Over many years, Taiwan people have become used to mainland propaganda and threats.
Although rattled and nervous, they have trusted their government leaders to manage the prickly situation and keep them safe. Public opinion surveys such as the 2020 “Taiwan Election and Democratisation Study” by National Chengchi University confirm that they wish to enjoy the freedoms and democratic rights that they have got used to, that they do not want reunification and that most people are happy with the status quo.
No one wants reunification, not even the KMT. Under KMT rule, Taiwan was officially known as the ROC, thereby claiming the whole of the mainland. That title is virtually never used now.
President Tsai Ing-wen was returned to power in January 2020 with a record popular vote of 57 per cent, on a campaign that strongly featured cross-Strait relations. She has been increasingly strongly in favour of independence.
In September last year, Chinese military aircraft made daily flights over the Strait. In October, Taiwan denounced the Mainland for gate-crashing a Double Tenth reception in Fiji and injuring an embassy staff member who tried to prevent them. A poll in November last year found that 80 per cent of Taiwanese were ready to defend the island by force if necessary.
This does not mean, however, that they are alarmed by this week’s Mainland overflights or that they want to initiate armed conflict, as the Australian National University’s Wen-ti Sung has pointed out.
What has changed this year is that government leaders in Taiwan are far more vocal and forceful in responding to the usual Mainland threats than heretofore and are actively soliciting international support. They are giving voice to their constituents, and no doubt relying on international ant-China frameworks such as the Quad and AUKUS.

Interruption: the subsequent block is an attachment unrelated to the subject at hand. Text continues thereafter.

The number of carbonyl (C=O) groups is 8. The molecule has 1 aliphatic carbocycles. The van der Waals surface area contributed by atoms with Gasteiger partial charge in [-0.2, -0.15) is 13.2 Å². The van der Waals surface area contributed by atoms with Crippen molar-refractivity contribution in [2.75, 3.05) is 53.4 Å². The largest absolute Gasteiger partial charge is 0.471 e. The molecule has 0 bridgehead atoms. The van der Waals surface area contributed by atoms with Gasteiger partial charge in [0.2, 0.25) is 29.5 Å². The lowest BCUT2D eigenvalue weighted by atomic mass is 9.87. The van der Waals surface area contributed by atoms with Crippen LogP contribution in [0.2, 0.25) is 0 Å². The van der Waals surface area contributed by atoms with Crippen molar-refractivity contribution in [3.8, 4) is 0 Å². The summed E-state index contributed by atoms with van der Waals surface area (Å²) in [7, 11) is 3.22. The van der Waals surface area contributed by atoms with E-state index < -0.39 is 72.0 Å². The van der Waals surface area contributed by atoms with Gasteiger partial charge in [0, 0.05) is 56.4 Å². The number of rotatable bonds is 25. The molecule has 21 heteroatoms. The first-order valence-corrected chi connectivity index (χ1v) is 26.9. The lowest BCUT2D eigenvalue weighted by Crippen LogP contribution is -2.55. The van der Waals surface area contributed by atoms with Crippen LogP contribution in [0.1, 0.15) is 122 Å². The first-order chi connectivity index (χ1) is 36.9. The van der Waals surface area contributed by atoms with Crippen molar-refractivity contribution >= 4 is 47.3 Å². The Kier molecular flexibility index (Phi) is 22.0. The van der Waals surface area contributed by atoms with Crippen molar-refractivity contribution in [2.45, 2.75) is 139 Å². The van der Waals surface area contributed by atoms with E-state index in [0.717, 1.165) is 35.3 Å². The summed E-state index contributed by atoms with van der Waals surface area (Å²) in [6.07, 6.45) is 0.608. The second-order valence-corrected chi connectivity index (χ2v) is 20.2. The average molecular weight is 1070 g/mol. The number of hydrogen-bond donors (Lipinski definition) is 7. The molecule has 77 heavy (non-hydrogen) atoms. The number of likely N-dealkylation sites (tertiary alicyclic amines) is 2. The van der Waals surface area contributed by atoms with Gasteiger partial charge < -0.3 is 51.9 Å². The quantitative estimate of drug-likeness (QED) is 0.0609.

This year the United States has issued new guidelines permitting stepped-up diplomatic engagement with Taiwan.
In June, three US senators arrived in Taiwan on a military plane with a donation of 750,000 doses of COVID-19 vaccine. Mainland spokespersons had previously signalled that the use of military aircraft could be a trigger for retaliatory action.
These steps could have been taken by the PRC as provocation. It is therefore encouraging that President Joe Biden spoke to President Xi Jinping about Taiwan on October 6. He told reporters in Washington, “We agree we’ll abide by the Taiwan agreement,” referring to the US “One China Policy” and the Taiwan Relations Act, which states that the future of Taiwan should be settled by peaceful means.
The world should breathe a sigh of relief.
Former prime minister Tony Abbott is in Taiwan this week on a private visit, during which he expects to meet Tsai.
Let us hope he keeps his head even if all about him are losing theirs.
For our own sake, for the sake of the peoples of Taiwan and Australia, surely it is time for Prime Minister Scott Morrison to assure Xi that, like the US, we shall abide by our Taiwan agreements.